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Thursday, June 04, 2020


Penumbral Lunar Eclipse, morning June 6, 2020.

Western horizon as seen from Sydney on  June 6 at 5:25 am AEST. The eclipse is at its deepest. Click to embiggenWestern horizon as seen from Adelaide on June 6 at 4:55 am ACST. The eclipse is at its maximum extent. Click to embiggenWestern horizon as seen from Perth on June 6 at 3:25 am AWST. The eclipse is at its maximum extent. Click to embiggen

This year sees three penumbral lunar eclipses, unfortunately, they are all very poor. On the morning Saturday, June 6 the second of these eclipses will occur. This is a relatively poor penumbral eclipse, but most of Australia gets to see mid-eclipse under fairly dark conditions. The subtle darkening of the Moon as it passes through Earth's shadow may be hard to distinguish (see here for January's better penumbral eclipse).

Morning sky on Saturday, June 6 showing the whole sky as seen from Adelaide at 4:55 am ACST (maximum eclipse depth). Three bright planets are visible high above the northern horizon with the eclipsed Moon below the pair of Jupiter and Saturn. Similar views will be seen elsewhere at the equivalent local time click to embiggen.
Unfortunately, like the January 11 eclipse the June 6 eclipse occurs in the early morning. Even though it is on a Saturday you may wish to stay in bed for this one.

However, the sky itself, with the line-up of Moon, Jupiter, Saturn and Mars will be beautiful, along with the Milky Way. There may even be satellite or two and a meteor, so if you do get up the sky will not disappoint.

You don't need special filters or fancy equipment to watch the lunar eclipse, you just need your eyes and somewhere comfortable to sit and watch. Watching the faint outer shadow of earth creep across the Moons face is quite challenging, as the darkening is subtle. The Moon is very obvious to the west.

In a penumbral eclipse, the Moon only enters the outer part of Earth's shadow. This will results in a subtle darkening of the Moons southern half. Depending on how good your eyesight is, it could be reasonably visible, or only visible via photography.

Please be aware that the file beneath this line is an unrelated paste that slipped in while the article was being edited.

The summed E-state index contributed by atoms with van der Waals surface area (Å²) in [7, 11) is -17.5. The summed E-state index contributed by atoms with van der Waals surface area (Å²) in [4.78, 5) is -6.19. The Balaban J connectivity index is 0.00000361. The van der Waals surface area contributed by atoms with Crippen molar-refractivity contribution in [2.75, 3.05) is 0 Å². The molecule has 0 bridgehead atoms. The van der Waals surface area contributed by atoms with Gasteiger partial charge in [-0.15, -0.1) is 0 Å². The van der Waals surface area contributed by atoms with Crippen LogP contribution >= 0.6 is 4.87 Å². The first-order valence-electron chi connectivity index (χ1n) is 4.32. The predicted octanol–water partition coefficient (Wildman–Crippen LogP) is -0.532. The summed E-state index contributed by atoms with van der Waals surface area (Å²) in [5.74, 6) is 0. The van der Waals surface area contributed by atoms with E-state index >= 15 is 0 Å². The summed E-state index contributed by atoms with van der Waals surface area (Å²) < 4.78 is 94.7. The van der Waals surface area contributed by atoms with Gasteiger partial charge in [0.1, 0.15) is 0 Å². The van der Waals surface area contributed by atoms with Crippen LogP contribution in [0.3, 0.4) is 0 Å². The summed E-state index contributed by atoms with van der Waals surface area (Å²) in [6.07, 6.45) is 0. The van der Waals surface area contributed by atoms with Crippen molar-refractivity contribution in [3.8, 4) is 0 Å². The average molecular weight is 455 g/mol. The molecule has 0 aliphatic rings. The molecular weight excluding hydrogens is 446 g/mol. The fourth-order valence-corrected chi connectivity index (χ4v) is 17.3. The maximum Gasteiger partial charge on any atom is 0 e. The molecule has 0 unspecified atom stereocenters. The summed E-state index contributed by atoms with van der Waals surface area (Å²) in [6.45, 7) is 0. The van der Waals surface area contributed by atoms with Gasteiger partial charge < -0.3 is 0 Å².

A guide I wrote for the October 2014 lunar eclipse about taking photos of the eclipse is here.

On the East coast, the eclipse starts when the sky is quite dark at 3:43 am AEST and mid-eclipse is at 5:25 am, at astronomical twilight when the Moon is reasonably high. The eclipse finishes after Moon set.

In the central states, the eclipse starts at 2:36 am ACST and mid-eclipse begins well before astronomical twilight at 4:55 am ACST, the eclipse end occurs at dawn.

In WA, the eclipse starts with the Moon quite high,in the early morning and all of the eclipse is seen. The eclipse starts at 1:43 am AWST and mid-eclipse begins at 3:25 am AWST and the eclipse ends at 5:07 am.

The table below shows the time of the eclipse from Eastern, Central and Western Australia. For Eastern and Central Australia subtract an hour for non-daylight saving states. The early parts of the eclipse will be effectively invisible to the unaided eye. When around 2/3 of the Moons disk is immersed in the penumbra, then you will see an effect (around half an hour either side of maximum eclipse).

Penumbral Eclipse BeginsMaximum Eclipse Penumbral Eclipse Ends
3:43 am  AEST 5:25 am AEST after Moon set
2:36 am  ACST 4:55 am ACST After Dawn
1:43 am  AWST3:25 am AWST 5:07 am AWST

For other regions, see here for UT timings.

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